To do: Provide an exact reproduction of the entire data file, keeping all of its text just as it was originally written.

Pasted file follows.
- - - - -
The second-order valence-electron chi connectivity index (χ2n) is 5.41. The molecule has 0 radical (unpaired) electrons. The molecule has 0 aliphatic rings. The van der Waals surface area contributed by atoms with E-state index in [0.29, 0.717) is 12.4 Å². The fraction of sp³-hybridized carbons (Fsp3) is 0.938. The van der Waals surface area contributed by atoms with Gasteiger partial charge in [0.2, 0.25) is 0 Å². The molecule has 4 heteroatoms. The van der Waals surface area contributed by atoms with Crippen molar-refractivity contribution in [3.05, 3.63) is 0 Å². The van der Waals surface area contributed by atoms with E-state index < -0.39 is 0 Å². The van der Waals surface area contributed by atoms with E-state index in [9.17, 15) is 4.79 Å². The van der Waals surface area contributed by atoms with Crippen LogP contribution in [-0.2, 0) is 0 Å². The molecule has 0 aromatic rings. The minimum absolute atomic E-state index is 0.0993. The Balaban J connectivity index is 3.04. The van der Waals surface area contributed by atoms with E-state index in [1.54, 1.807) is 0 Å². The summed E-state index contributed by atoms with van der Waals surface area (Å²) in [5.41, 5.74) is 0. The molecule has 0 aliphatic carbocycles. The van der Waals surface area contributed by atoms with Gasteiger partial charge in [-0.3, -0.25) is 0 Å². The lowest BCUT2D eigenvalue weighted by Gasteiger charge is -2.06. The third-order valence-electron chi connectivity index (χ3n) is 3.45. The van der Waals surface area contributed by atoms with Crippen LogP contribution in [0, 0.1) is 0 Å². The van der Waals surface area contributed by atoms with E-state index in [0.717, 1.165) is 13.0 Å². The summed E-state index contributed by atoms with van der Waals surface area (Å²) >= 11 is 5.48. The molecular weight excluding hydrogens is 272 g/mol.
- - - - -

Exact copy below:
The second-order valence-electron chi connectivity index (χ2n) is 5.41. The molecule has 0 radical (unpaired) electrons. The molecule has 0 aliphatic rings. The van der Waals surface area contributed by atoms with E-state index in [0.29, 0.717) is 12.4 Å². The fraction of sp³-hybridized carbons (Fsp3) is 0.938. The van der Waals surface area contributed by atoms with Gasteiger partial charge in [0.2, 0.25) is 0 Å². The molecule has 4 heteroatoms. The van der Waals surface area contributed by atoms with Crippen molar-refractivity contribution in [3.05, 3.63) is 0 Å². The van der Waals surface area contributed by atoms with E-state index < -0.39 is 0 Å². The van der Waals surface area contributed by atoms with E-state index in [9.17, 15) is 4.79 Å². The van der Waals surface area contributed by atoms with Crippen LogP contribution in [-0.2, 0) is 0 Å². The molecule has 0 aromatic rings. The minimum absolute atomic E-state index is 0.0993. The Balaban J connectivity index is 3.04. The van der Waals surface area contributed by atoms with E-state index in [1.54, 1.807) is 0 Å². The summed E-state index contributed by atoms with van der Waals surface area (Å²) in [5.41, 5.74) is 0. The molecule has 0 aliphatic carbocycles. The van der Waals surface area contributed by atoms with Gasteiger partial charge in [-0.3, -0.25) is 0 Å². The lowest BCUT2D eigenvalue weighted by Gasteiger charge is -2.06. The third-order valence-electron chi connectivity index (χ3n) is 3.45. The van der Waals surface area contributed by atoms with Crippen LogP contribution in [0, 0.1) is 0 Å². The van der Waals surface area contributed by atoms with E-state index in [0.717, 1.165) is 13.0 Å². The summed E-state index contributed by atoms with van der Waals surface area (Å²) >= 11 is 5.48. The molecular weight excluding hydrogens is 272 g/mol.